The ACP defines "suicide" as "killing oneself intentionally." It defines "physician-assisted suicide" as a physician's participation in "advising or providing, but not directly administering, the means" for a person to end their life, a practice legalized first in Oregon in 1997 and most recently in Colorado and the District of Columbia in 2016. Four other states with legal physician-assisted dying include, chronologically, Washington, Montana, Vermont, and California. "Euthanasia," which remains illegal everywhere in the United States, is actively, intentionally ending another person's life to end suffering, such as a physician directly injecting a patient with a lethal dose of a substance.

Word choice offers insight into a person's position on this topic, and all four physicians interviewed for this story stressed the importance of using language purposefully.

William G. Kussmaul III, MD, associate editor of Annals of Internal Medicine, and author of one of the accompanying editorials, emphasizes the potential for language and shifts in public discourse to influence social attitudes toward the practice. "Words mean something, and if someone wants to say that not assisting a patient to [commit] suicide is abandoning them, that's a use of language that tends to cast a dim light on someone who does not want to participate," Dr Kussmaul, a retired physician, told Medscape Medical News.

Physician-assisted "dying" or "death" is a euphemism for suicide, Dr Kussmaul argues. Patients die all the time, and physicians provide the best assistance to patients as they can by "caring, making them comfortable, and accompanying them along the road all the way to the end." Equating "physician-assisted suicide" with "caring for patients" isn't fair to doctors who care for their patients but don't support suicide, Dr Kussmaul said.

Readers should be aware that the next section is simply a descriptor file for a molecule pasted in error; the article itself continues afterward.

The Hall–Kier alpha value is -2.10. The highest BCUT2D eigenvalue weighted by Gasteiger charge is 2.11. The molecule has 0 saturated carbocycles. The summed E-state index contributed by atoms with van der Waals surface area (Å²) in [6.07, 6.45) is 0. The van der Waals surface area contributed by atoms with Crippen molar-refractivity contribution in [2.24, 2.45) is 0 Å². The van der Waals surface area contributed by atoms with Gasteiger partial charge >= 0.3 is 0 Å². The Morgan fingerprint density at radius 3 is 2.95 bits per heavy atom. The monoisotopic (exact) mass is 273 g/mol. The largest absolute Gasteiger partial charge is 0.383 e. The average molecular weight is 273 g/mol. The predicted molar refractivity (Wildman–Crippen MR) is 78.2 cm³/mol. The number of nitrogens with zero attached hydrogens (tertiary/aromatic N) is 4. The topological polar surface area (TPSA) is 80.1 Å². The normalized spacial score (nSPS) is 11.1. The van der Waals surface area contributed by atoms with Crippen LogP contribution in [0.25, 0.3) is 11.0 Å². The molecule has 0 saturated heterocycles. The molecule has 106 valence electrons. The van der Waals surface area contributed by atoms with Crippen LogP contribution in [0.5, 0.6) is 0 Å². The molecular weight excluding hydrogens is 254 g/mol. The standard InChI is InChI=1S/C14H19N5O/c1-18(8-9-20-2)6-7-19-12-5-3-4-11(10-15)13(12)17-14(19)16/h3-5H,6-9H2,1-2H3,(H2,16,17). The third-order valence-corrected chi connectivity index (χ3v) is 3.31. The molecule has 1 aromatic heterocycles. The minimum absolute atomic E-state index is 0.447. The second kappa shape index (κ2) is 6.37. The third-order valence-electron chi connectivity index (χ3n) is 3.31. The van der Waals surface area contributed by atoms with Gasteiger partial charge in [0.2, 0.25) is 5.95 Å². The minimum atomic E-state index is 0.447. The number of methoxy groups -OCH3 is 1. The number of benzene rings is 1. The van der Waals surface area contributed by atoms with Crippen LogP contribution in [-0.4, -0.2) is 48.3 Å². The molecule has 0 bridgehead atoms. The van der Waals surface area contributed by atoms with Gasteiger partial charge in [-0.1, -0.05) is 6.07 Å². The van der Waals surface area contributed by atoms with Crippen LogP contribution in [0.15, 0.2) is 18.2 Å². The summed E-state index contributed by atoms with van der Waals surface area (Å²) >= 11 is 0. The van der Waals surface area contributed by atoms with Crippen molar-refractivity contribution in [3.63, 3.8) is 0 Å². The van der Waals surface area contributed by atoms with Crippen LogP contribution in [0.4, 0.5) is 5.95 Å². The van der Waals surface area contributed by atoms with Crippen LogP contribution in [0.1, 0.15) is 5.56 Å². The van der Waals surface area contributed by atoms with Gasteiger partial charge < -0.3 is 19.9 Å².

The position statement asserts that the term "suicide" is "neither disparaging nor a judgment" despite "cultural and historical connotations." Further, conflating terms such as "physician-assisted suicide," "medical aid in dying," "physician-assisted death," and "hastened death" risks "obscuring the ethics of what is at stake and making meaningful debate difficult," the ACP authors write.

A coauthor of the other editorial, Timothy E. Quill, MD, from the University of Rochester Medical Center in New York, notes that many other languages have different words for different situations in which a person chooses to die. "Heroic suicide," such as a soldier shielding a bomb to protect others, differs from suicide resulting from mental illness or "rational suicide," resulting from an "unacceptable situation," he told Medscape Medical News.

"That's why there's a few of us who prefer to use 'physician-assisted death and dying,' because conflating it with mental illness is just not correct," he said. "If you are an opponent of this practice, you are going to be adamant about using the word 'suicide' because [public] support for the practice, when you use that word, goes down about 10%."

Discussions of Care and Patient Choice

The ACP position paper particularly emphasizes the "distinction between refusal of life-sustaining and physician-assisted suicide." The former is ethical, even if the result — but not intention — is death, the ACP says, because it withdraws a medical intervention that hindered an illness's natural course. Patients have the right to refuse any treatment, even life-sustaining, as the literal and philosophical effect is no different than if they had not initially consented to the treatment.

Similarly, increasing medication to relieve pain in terminally ill patients retains strong ethical support despite the potential for shortening life because the intention is to provide a benefit.

ACP opposes physician-assisted dying because its express intent is to end a patient's life.

"When it comes to relieving suffering, we have great many ways to do that, and ending life seems to be a poor substitute for actually caring," Dr Kussmaul told Medscape Medical News.

The ACP statement cites four major pillars of physicians' ethical care of patients: "beneficence (acting in the patient's best interest), nonmaleficence (avoiding or minimizing harm), respect for patient autonomy, and promotion of fairness and social justice."

The authors outline the key ethical arguments supporting physician-assisted dying as respecting patient autonomy and maintaining a physician's responsibility to relieve suffering without abandoning their patient. Yet the practice violates "duties of beneficence and nonmaleficence" when a physician should be providing care and comfort and it conflicts with a doctor's role as "healer and comforter," the ACP argues.